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Effect of synthetic phonics instruction on literacy skills in an ESL setting

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  • Samveda Training & Research Centre(R)
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... A second study examined the effects of phonics-based English instruction when used with economically disadvantaged Grade 5 children who were attending Kannada-medium school, but who had been learning English as an additional language starting from Grade 3 (Nishanimut et al., 2013). The intervention group received a conventional synthetic phonics intervention for an hour per day while the control group continued to learn English through rote learning of their textbooks. ...
... To achieve a more detailed understanding of the skill profiles of the children who can benefit the most from GL in multilingual context, future studies should also include a detailed assessment of L1 literacy skills. Some researchers have suggested aligning English phonics instruction with the stage of phonetic development in children's L1 (Dixon et al., 2011), and others have shown this alignment to be effective, at least with non-technology-based interventions (Nishanimut et al., 2013). Studies replicating these findings using technology-based interventions such as GL could be highly influential. ...
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Background In 2018, it was found that only a quarter of Grade 3 children in India were reading at grade level. A growing demand for English education has further limited children's literacy achievement. Despite a strong evidence base in favour of using systematic phonics for building English literacy skills, many teachers in India continue to use rote‐methods of literacy instruction. Objectives We aimed to examine the efficacy of GraphoLearn (GL) English Rime, a computer‐assisted reading intervention, in improving the foundational literacy skills of 1st and 2nd grade students who were attending an English medium school in India. Methods A total of 136 students across 6 classrooms were randomly allocated to play either GL or a control math game over a 5‐week intervention period. Students were pre‐ and post‐tested on various English literacy skills using tasks built into the GL software as well as through oral and paper‐based tasks. Results and Conclusions Students who played GL showed significantly greater and faster development on in‐game measures of letter‐sound knowledge, rime unit recognition, and word recognition as compared to students who did not play GL. In addition, GL resulted in greater effects on these measures for students with stronger English literacy skills prior to the start of the intervention. No differences were found between groups on the oral and paper‐based tasks. Implications GL was able to quickly and effectively teach critical sub‐skills for reading. However, a lack of effects on the out‐of‐game measures opens the door for further discussion on the successful implementation of such interventions.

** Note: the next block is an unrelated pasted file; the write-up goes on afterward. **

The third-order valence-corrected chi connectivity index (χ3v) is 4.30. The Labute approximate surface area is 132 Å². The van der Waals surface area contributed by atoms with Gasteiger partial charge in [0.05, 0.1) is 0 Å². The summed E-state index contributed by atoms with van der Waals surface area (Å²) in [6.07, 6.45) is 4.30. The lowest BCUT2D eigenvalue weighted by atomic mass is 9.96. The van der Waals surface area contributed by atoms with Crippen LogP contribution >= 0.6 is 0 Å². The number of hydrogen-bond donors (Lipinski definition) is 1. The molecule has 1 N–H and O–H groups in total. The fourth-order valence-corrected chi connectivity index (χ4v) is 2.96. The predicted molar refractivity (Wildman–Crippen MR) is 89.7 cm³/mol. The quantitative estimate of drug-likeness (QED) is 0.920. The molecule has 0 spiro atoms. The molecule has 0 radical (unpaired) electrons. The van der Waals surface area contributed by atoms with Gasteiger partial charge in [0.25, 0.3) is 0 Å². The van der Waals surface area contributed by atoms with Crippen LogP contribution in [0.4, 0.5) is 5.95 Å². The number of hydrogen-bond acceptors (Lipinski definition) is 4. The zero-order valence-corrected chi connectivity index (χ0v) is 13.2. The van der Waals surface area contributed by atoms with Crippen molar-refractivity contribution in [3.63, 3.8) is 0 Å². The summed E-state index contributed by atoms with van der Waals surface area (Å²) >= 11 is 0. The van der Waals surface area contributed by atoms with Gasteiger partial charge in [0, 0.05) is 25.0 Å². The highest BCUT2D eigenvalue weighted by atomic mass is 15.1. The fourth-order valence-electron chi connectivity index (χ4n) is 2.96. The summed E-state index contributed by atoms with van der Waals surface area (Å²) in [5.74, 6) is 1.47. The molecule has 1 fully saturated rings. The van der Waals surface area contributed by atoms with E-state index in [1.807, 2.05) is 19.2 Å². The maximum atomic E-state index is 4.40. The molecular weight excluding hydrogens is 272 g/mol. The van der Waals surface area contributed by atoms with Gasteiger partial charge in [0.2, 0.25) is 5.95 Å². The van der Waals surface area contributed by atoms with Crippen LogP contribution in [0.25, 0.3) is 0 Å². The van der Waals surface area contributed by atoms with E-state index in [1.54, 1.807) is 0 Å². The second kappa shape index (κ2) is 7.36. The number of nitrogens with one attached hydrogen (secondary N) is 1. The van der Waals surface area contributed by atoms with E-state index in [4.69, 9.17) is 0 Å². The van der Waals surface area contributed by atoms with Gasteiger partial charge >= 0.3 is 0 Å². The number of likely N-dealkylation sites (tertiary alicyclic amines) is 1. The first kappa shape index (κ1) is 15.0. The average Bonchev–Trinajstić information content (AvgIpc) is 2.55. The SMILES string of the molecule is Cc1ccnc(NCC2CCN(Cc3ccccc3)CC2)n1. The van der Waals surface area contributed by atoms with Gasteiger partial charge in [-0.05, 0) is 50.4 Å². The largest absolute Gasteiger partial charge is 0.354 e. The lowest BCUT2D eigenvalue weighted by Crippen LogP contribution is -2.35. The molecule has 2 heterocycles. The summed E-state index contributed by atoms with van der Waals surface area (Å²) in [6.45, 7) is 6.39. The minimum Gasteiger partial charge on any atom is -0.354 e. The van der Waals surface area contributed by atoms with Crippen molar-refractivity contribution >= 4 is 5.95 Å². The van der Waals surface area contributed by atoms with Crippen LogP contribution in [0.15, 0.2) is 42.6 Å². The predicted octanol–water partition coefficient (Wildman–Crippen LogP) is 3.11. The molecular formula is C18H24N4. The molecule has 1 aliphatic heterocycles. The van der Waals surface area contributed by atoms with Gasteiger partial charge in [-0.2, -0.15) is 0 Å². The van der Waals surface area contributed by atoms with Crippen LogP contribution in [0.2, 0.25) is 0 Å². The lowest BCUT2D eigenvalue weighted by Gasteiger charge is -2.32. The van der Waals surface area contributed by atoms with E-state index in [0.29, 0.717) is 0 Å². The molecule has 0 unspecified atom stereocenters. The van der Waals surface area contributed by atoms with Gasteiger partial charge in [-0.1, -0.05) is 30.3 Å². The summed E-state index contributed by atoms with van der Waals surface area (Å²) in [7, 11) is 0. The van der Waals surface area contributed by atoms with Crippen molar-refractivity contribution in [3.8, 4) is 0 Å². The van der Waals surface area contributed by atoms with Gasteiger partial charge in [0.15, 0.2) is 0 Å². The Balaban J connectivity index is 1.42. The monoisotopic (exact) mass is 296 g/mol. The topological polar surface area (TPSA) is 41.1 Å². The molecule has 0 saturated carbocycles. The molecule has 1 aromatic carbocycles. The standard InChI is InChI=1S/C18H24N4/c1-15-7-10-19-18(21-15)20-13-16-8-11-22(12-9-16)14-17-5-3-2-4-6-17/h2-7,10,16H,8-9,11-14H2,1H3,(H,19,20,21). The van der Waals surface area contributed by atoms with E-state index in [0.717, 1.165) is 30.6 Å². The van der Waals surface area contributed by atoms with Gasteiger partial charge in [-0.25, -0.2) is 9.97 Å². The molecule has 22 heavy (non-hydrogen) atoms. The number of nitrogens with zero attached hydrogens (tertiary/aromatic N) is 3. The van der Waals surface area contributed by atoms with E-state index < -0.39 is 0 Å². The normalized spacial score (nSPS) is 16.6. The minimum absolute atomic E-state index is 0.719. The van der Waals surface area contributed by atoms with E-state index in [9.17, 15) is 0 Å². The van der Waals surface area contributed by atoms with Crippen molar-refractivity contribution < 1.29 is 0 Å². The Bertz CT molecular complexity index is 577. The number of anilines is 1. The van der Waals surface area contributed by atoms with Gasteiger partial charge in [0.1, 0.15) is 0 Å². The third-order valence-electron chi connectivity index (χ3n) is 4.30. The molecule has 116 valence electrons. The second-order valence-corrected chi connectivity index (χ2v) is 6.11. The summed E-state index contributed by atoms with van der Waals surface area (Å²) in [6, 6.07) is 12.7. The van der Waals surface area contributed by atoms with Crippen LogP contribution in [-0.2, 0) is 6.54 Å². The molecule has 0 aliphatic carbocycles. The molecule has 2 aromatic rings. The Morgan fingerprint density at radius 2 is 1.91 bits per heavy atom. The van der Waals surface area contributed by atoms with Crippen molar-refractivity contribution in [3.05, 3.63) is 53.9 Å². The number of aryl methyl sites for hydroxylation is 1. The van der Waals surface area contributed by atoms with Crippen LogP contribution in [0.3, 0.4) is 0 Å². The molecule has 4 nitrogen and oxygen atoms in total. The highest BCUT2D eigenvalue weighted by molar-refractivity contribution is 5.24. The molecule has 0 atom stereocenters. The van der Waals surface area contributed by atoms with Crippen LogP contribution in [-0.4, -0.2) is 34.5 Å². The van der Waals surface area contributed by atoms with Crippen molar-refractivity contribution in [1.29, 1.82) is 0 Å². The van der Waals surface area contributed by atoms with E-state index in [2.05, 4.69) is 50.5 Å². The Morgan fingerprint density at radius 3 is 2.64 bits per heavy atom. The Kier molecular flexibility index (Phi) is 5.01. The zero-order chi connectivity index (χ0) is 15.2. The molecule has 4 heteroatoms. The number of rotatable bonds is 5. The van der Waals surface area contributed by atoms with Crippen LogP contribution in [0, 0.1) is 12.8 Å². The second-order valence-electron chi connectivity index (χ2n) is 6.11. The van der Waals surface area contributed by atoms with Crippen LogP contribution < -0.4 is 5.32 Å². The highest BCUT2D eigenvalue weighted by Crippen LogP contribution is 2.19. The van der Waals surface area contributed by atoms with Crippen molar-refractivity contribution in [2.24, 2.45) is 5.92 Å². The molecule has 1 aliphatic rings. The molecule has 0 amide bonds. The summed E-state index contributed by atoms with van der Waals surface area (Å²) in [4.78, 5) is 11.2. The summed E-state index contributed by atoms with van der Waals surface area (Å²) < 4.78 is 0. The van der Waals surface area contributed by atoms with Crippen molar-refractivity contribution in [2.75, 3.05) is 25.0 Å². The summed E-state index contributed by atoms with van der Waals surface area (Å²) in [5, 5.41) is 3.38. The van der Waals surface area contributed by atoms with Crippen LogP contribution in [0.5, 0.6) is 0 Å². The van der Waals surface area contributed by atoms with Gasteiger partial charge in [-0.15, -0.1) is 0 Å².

... The lettergraphemes or aksharas do not have separate names; their names reflect the sounds they represent, with an almost one-to-one correspondence between sound and akshara. According to Nishanimut, Johnston, Joshi, Thomas, and Padakannaya (2013), Kannada aksharas can therefore be used as an intermediary stage for learning English letter sounds, and form a compelling reason for transitioning from the home language to English instruction in school. It is important to note, however, that Kannada is taught using an alphabetic approach which involves a process of rote memorizing the individual akshara to sound correspondences, though learning to read the syllables represented by the aksharas and blending sounds might be a better approach (Nishanimut et al., 2013). ...
... According to Nishanimut, Johnston, Joshi, Thomas, and Padakannaya (2013), Kannada aksharas can therefore be used as an intermediary stage for learning English letter sounds, and form a compelling reason for transitioning from the home language to English instruction in school. It is important to note, however, that Kannada is taught using an alphabetic approach which involves a process of rote memorizing the individual akshara to sound correspondences, though learning to read the syllables represented by the aksharas and blending sounds might be a better approach (Nishanimut et al., 2013). Similarly, English in schools is taught using an alphabet-spelling method, which involves rote memorizing the spellings of words (Gupta, 2014), though a systematic phonics approach is shown to be more effective (National Reading Panel, National Institute of Child Health and Human Development (NICHD), 2000). ...
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This study was conducted in Bangalore, India, to measure the influence of language and literacy practices on students' bilingual and bi-literate competen-cies in L1 Kannada and L2 English. Shenoy S (Psychol Stud 61(3):126-136, 2016) modified the Clinical Evaluation of Language Fundamentals (CELF5) screening tool in English and Kannada to provide teachers with an opportunity to better understand the language profiles of their students. Based on this screening tool, more than 50% of the students from a low-income school were identified as being below criterion on both their L1 and L2, compared to 13% of students from a high-income school. To identify the language and literacy practices that could account for bilingual test scores, informal measures were developed to collect data from parents and teachers. Ninety-three parents completed a questionnaire on language and literacy practices at home, and regression analyses depicted that students' dominant home language explained their bilingual test scores in both low-SES and high-SES schools. Ten teachers were interviewed, and qualitative analyses depicted that teachers from low-income schools code-switched between English and Kannada approximately 50% of the time compared to teachers from high-income schools, who followed a 100% English-immersion model.